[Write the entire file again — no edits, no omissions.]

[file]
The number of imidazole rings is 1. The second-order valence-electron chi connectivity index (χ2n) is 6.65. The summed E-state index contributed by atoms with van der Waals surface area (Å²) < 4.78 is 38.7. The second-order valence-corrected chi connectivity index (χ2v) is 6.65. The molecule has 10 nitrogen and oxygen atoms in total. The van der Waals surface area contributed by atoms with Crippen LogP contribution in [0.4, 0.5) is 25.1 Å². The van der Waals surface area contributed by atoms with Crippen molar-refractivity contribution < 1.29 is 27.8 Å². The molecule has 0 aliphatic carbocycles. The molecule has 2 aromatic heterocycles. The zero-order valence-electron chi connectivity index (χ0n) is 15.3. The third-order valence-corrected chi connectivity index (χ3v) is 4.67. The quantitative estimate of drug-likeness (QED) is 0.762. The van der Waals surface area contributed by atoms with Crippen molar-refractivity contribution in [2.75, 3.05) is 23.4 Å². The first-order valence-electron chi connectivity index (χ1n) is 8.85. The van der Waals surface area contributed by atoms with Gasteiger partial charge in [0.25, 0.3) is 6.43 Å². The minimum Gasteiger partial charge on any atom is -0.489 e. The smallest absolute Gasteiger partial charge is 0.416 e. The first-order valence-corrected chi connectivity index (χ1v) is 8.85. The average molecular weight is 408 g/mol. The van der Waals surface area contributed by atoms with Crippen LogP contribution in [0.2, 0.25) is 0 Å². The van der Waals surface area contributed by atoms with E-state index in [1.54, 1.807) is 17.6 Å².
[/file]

The number of imidazole rings is 1. The second-order valence-electron chi connectivity index (χ2n) is 6.65. The summed E-state index contributed by atoms with van der Waals surface area (Å²) < 4.78 is 38.7. The second-order valence-corrected chi connectivity index (χ2v) is 6.65. The molecule has 10 nitrogen and oxygen atoms in total. The van der Waals surface area contributed by atoms with Crippen LogP contribution in [0.4, 0.5) is 25.1 Å². The van der Waals surface area contributed by atoms with Crippen molar-refractivity contribution < 1.29 is 27.8 Å². The molecule has 0 aliphatic carbocycles. The molecule has 2 aromatic heterocycles. The zero-order valence-electron chi connectivity index (χ0n) is 15.3. The third-order valence-corrected chi connectivity index (χ3v) is 4.67. The quantitative estimate of drug-likeness (QED) is 0.762. The van der Waals surface area contributed by atoms with Crippen molar-refractivity contribution in [2.75, 3.05) is 23.4 Å². The first-order valence-electron chi connectivity index (χ1n) is 8.85. The van der Waals surface area contributed by atoms with Gasteiger partial charge in [0.25, 0.3) is 6.43 Å². The minimum Gasteiger partial charge on any atom is -0.489 e. The smallest absolute Gasteiger partial charge is 0.416 e. The first-order valence-corrected chi connectivity index (χ1v) is 8.85. The average molecular weight is 408 g/mol. The van der Waals surface area contributed by atoms with Crippen LogP contribution in [0.2, 0.25) is 0 Å². The van der Waals surface area contributed by atoms with E-state index in [1.54, 1.807) is 17.6 Å².